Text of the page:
There’s no shortage of causes spurring activists to organize a protest event these days. Oilsands, feminism, Aboriginal gripes, LGBTQ rights… name a social issue, and chances are there’s a willing audience ready to rally.
“I’m the type of person to go to a rally protesting the opening of an envelope,” exclaimed one giddy activist.
However well-intentioned these events are, activists are finally admitting that the essence of their messages are getting lost among crowds who assemble for less socially-conscientious reasons, from socializing and showing off their particular wares to sharing vegan recipes and simply trying to get laid.
“I first showed up at a Durfur rally several years ago,” indicated one dreadlocked participant, while wiping his nose on the sleeve of his hemp shirt. “I thought a Darfur was a breed of alpaca, and that the protest was organized to save that animal. But so what? I ran into a couple young chicks in tie-dyed shirts and took them home for a threesome. I’ve been to many of these things since, and my shagging track record’s pretty good!”
Protest events also serve as an instant audience for music hacks to be heard. “I can’t get a gig anywhere in town,” noted one tone-deaf folkie, trying to tune his guitar on the steps of the Legislature at one rally. “But I can get hundreds of pairs of ears to check out my latest stuff when I start singing my anti-establishment tunes. And sometimes, they’ll even pass the hat around for me!”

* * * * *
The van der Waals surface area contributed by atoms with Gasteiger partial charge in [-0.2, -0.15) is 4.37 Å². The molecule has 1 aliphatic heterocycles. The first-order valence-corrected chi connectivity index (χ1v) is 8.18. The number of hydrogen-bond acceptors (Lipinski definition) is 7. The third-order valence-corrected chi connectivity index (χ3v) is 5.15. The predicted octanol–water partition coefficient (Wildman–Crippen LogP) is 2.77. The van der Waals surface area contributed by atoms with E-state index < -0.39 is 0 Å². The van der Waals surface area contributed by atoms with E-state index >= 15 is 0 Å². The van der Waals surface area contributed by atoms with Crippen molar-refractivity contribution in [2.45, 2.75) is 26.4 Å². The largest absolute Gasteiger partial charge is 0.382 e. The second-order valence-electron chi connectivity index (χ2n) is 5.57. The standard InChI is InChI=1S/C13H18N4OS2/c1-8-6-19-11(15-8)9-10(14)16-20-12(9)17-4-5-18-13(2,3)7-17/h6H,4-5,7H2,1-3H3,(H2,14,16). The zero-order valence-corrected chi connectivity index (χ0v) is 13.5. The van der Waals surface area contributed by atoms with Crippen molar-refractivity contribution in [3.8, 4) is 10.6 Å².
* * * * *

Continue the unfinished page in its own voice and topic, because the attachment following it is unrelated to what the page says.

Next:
“Like, ummm, you know, I get to express myself here and, ummmm, like, show the world that it’s all about my art,” added one ditzy performance artist. “It’s a rush for me to have everyone, like, ummm… see me wrap myself into my own little creative world and show off what I’m all about, you know?”
Others have equally narcissistic motives, as evidenced at numerous ECAWAR demonstrations held outside the Old Strathcona Farmers’ Market, where pet owner love to show off their animals in little jerseys emblazoned with anti-war slogans. At a woman’s rally held at the Alberta Legislature Jan. 21, a day after the inauguration of President Donald Trump, several young women seems more eager to display their pink “vagina caps” they knitted for the occasion.
However, leftists aren’t the only contingents distorting their causes. Rallies against the NDP carbon tax, Muslim immigration and other “Nannystate” initiatives have long been fronts for addition revenue streams facilitated by right-wing operations. It’s not uncommon for online rabble-rousers like Rebel Media to sell books, paraphernalia and pass around collection buckets to obliging and gullible participants at such events.
“I remember Rebel Media hosting an anti-carbon tax rally in Calgary,” noted one anonymous observer. “And their leader, Ezra Levant, showed up in a limo. That’s when I lost faith in those guys; people like him are just taking advantage of us minions.”
However, most of these protesters seem oblivious to the cash grab. “I’m a hell-raiser at heart and it’s too expensive to hang out at my favourite watering hole all the time,” noted one burly participant in a Make Alberta Great Again ball cap. “Going to these things gives me a chance to bash the brains out of any hippies who try to crash them.”
Activists are frustrated over how their ideas get swept under the rug and buried in a sea of pretentions that have little to do with their purpose.
“I remember putting together a pot rally downtown last year,” noted one burned-out activist. “I was encouraging the crowd to do a Tibetan chant to see if we could levitate City Hall. Instead, some of them broke into “Kumbaya” or “Truckin'” by the Grateful Dead. There was no coordination between any of them. It was like the whole thing went up in smoke!”
A veteran of these gatherings offered one solution, however.
“Maybe they should invest in a decent sound system so that everyone can hear them,” he said. “Those cheap PAs are so tinny and feed back a lot, while megaphones are simply irritating to my ears. Why not start there?”